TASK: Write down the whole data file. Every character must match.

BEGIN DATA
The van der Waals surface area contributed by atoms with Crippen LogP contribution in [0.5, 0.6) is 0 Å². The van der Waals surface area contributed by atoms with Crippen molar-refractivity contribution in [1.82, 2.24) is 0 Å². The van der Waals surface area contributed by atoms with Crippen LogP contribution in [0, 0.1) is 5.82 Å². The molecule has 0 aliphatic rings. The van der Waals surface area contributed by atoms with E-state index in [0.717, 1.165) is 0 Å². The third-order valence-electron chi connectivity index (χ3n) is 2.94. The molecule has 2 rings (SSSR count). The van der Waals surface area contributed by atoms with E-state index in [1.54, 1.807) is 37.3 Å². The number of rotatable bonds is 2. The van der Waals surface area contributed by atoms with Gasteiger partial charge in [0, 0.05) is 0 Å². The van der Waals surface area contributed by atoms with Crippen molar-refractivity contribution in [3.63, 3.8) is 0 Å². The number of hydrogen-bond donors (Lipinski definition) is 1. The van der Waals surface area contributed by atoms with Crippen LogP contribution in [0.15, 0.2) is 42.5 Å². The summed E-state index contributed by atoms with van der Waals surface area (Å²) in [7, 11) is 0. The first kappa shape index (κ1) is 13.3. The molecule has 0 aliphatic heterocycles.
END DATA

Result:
The van der Waals surface area contributed by atoms with Crippen LogP contribution in [0.5, 0.6) is 0 Å². The van der Waals surface area contributed by atoms with Crippen molar-refractivity contribution in [1.82, 2.24) is 0 Å². The van der Waals surface area contributed by atoms with Crippen LogP contribution in [0, 0.1) is 5.82 Å². The molecule has 0 aliphatic rings. The van der Waals surface area contributed by atoms with E-state index in [0.717, 1.165) is 0 Å². The third-order valence-electron chi connectivity index (χ3n) is 2.94. The molecule has 2 rings (SSSR count). The van der Waals surface area contributed by atoms with E-state index in [1.54, 1.807) is 37.3 Å². The number of rotatable bonds is 2. The van der Waals surface area contributed by atoms with Gasteiger partial charge in [0, 0.05) is 0 Å². The van der Waals surface area contributed by atoms with Crippen molar-refractivity contribution in [3.63, 3.8) is 0 Å². The number of hydrogen-bond donors (Lipinski definition) is 1. The van der Waals surface area contributed by atoms with Crippen LogP contribution in [0.15, 0.2) is 42.5 Å². The summed E-state index contributed by atoms with van der Waals surface area (Å²) in [7, 11) is 0. The first kappa shape index (κ1) is 13.3. The molecule has 0 aliphatic heterocycles.